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(LEAD) Russia 'very critical' of N. Korea's nuclear program: official
SEOUL, Feb. 28 (Yonhap) -- Russia is "very critical" of North Korea's uranium enrichment program (UEP), but any concrete steps toward dealing with it will have to be weighed against the country's relations with other key nations, Seoul's ambassador to Moscow said Monday.

   "Russia is very critical of the nuclear program. This is an unmistakable fact," Amb. Lee Youn-ho told reporters in Seoul. "Regarding the UEP issue, Russia will want to consider its relations not only with North Korea, but also with China, the United States and South Korea before deciding on a direction that best suits its national interests," he said, stressing Russia's consideration of China's stance on the issue.

   South Korea has been pushing for the issue to be discussed at the U.N. Security Council (UNSC) ever since the North revealed its UEP last November, claiming to be enriching uranium only to generate power.

   Seoul and Washington say it is a clear violation of previous UNSC resolutions that ban the North from running such nuclear facilities. They fear that the uranium, if highly enriched, will be used to build atomic bombs and add to the North's existing plutonium-based program.

   Backing from the UNSC's five veto-wielding members is crucial for any discussion of the subject at the global body, and Russia has said it is not opposed to the idea. China, meanwhile, has been openly reluctant, apparently fearing the negative consequences it could have on the already unstable Pyongyang regime.

   "Russia retains the pride of a world power and its position is that it wants to make constructive contributions toward solving the issue within a multilateral framework. That is why it places a large importance on the U.N.," the ambassador said.

   Despite expressing concerns about the facility, Beijing has insisted that the issue be discussed at six-party denuclearization talks involving the two Koreas, China, Japan, Russia, and the U.S.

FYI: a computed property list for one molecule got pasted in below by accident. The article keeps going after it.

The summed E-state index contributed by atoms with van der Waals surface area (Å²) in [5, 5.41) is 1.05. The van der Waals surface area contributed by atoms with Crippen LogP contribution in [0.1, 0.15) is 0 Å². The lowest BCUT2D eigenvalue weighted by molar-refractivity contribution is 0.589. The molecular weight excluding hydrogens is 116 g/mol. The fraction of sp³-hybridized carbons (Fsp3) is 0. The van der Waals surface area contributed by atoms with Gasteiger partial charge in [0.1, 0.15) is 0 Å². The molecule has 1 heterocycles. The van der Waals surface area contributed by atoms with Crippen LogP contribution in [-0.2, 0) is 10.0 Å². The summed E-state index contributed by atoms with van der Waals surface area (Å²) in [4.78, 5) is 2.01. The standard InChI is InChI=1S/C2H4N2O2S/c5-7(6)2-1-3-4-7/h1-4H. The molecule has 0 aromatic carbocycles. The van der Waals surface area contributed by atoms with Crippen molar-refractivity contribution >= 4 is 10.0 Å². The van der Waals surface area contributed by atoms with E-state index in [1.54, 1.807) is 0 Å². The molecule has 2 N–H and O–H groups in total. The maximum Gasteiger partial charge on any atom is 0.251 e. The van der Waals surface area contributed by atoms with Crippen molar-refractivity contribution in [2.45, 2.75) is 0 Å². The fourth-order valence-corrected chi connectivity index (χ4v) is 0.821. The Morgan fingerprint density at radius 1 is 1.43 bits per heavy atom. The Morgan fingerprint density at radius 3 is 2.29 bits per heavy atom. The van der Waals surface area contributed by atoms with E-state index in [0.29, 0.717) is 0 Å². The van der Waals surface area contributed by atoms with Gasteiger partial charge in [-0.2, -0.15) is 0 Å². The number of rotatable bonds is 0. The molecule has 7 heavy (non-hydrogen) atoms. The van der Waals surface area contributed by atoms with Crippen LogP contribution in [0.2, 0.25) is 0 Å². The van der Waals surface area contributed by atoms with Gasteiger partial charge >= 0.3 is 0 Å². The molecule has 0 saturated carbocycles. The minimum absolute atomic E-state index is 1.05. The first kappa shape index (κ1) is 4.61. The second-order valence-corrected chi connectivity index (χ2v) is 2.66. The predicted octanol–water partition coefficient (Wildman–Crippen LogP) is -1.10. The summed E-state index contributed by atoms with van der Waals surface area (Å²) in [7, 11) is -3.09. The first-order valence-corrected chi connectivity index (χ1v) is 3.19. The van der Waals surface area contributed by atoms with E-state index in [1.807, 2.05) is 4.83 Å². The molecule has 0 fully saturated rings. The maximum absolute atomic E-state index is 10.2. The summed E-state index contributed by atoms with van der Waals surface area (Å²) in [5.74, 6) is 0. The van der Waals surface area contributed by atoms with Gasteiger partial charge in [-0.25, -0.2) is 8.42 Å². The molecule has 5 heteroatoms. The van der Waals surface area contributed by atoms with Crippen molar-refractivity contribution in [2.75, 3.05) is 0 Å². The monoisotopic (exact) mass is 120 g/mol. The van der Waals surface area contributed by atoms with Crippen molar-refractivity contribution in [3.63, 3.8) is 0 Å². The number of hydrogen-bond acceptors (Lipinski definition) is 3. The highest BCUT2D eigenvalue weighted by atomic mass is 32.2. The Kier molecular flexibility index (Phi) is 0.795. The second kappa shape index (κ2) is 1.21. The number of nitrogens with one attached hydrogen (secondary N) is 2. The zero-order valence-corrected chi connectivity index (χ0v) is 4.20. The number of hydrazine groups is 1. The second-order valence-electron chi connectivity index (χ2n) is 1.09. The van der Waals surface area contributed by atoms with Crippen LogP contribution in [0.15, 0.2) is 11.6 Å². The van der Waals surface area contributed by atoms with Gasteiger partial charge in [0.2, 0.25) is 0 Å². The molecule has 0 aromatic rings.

Seoul has retorted that no progress on the North's denuclearization will be possible at the talks unless the U.N. first defines the illegal nature of Pyongyang's uranium program and preempts the North from claiming its use for peaceful purposes.

   South Korea has also urged Pyongyang to take concrete steps demonstrating its denuclearization commitments, saying that only then can the nuclear talks reopen. Seoul has proposed bilateral nuclear talks with the communist nation to discuss the issue, but the North has not responded to the offer.

   On Monday, a senior South Korean official told reporters that the demands do not necessarily mean that Pyongyang should express its denuclearization commitment only in talks with the South.

   "The reason we want to hold denuclearization talks with the North is because we want to rectify the North's behavioral pattern of trying to have denuclearization talks only with the U.S.," the official said. "That does not necessarily mean" that the North should express its denuclearization commitment only in inter-Korean talks, he said.

   The official also stressed that South Korea is always open to holding talks with the North regarding last year's two deadly attacks and Pyongyang's denuclearization.

   North Korea has refused to discuss the nuclear standoff with the South and demanded direct talks with the U.S., claiming it developed nuclear weapons to counter what it claims are "U.S. nuclear threats" and therefore the issue should be discussed with Washington.